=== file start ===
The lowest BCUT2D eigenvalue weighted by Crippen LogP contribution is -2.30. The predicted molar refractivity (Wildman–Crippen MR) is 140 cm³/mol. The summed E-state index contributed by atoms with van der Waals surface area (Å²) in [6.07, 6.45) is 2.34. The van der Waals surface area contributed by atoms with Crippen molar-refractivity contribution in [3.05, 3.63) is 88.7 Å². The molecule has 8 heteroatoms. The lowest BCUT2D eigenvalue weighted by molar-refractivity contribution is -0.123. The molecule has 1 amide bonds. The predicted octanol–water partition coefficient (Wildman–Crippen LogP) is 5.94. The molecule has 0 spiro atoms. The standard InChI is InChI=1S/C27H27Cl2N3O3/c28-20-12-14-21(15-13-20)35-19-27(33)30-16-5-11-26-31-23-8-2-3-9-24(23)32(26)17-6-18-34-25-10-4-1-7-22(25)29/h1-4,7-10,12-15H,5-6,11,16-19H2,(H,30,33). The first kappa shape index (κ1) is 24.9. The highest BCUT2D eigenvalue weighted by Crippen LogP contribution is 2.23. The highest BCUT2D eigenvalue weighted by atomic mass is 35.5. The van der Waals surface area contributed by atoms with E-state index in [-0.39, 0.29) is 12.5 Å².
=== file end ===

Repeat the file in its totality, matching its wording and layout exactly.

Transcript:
The lowest BCUT2D eigenvalue weighted by Crippen LogP contribution is -2.30. The predicted molar refractivity (Wildman–Crippen MR) is 140 cm³/mol. The summed E-state index contributed by atoms with van der Waals surface area (Å²) in [6.07, 6.45) is 2.34. The van der Waals surface area contributed by atoms with Crippen molar-refractivity contribution in [3.05, 3.63) is 88.7 Å². The molecule has 8 heteroatoms. The lowest BCUT2D eigenvalue weighted by molar-refractivity contribution is -0.123. The molecule has 1 amide bonds. The predicted octanol–water partition coefficient (Wildman–Crippen LogP) is 5.94. The molecule has 0 spiro atoms. The standard InChI is InChI=1S/C27H27Cl2N3O3/c28-20-12-14-21(15-13-20)35-19-27(33)30-16-5-11-26-31-23-8-2-3-9-24(23)32(26)17-6-18-34-25-10-4-1-7-22(25)29/h1-4,7-10,12-15H,5-6,11,16-19H2,(H,30,33). The first kappa shape index (κ1) is 24.9. The highest BCUT2D eigenvalue weighted by Crippen LogP contribution is 2.23. The highest BCUT2D eigenvalue weighted by atomic mass is 35.5. The van der Waals surface area contributed by atoms with E-state index in [-0.39, 0.29) is 12.5 Å².